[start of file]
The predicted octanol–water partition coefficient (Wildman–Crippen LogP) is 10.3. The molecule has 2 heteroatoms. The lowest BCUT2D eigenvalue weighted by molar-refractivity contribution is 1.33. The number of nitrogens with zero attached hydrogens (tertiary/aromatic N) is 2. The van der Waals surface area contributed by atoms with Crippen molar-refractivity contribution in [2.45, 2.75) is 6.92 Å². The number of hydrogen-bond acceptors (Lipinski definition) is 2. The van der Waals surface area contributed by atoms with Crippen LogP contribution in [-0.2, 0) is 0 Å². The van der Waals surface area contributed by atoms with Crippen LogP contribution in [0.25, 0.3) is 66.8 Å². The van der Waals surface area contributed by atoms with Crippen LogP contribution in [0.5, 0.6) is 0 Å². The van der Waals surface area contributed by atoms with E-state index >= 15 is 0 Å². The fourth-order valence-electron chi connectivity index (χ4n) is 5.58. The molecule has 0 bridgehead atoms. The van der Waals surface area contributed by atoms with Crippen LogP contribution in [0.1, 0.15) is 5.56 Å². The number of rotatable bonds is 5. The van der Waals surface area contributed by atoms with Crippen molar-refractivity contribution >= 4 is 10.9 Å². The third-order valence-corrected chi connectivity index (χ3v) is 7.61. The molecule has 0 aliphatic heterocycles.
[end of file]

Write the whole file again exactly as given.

The predicted octanol–water partition coefficient (Wildman–Crippen LogP) is 10.3. The molecule has 2 heteroatoms. The lowest BCUT2D eigenvalue weighted by molar-refractivity contribution is 1.33. The number of nitrogens with zero attached hydrogens (tertiary/aromatic N) is 2. The van der Waals surface area contributed by atoms with Crippen molar-refractivity contribution in [2.45, 2.75) is 6.92 Å². The number of hydrogen-bond acceptors (Lipinski definition) is 2. The van der Waals surface area contributed by atoms with Crippen LogP contribution in [-0.2, 0) is 0 Å². The van der Waals surface area contributed by atoms with Crippen LogP contribution in [0.25, 0.3) is 66.8 Å². The van der Waals surface area contributed by atoms with Crippen LogP contribution in [0.5, 0.6) is 0 Å². The van der Waals surface area contributed by atoms with E-state index >= 15 is 0 Å². The fourth-order valence-electron chi connectivity index (χ4n) is 5.58. The molecule has 0 bridgehead atoms. The van der Waals surface area contributed by atoms with Crippen LogP contribution in [0.1, 0.15) is 5.56 Å². The number of rotatable bonds is 5. The van der Waals surface area contributed by atoms with Crippen molar-refractivity contribution >= 4 is 10.9 Å². The third-order valence-corrected chi connectivity index (χ3v) is 7.61. The molecule has 0 aliphatic heterocycles.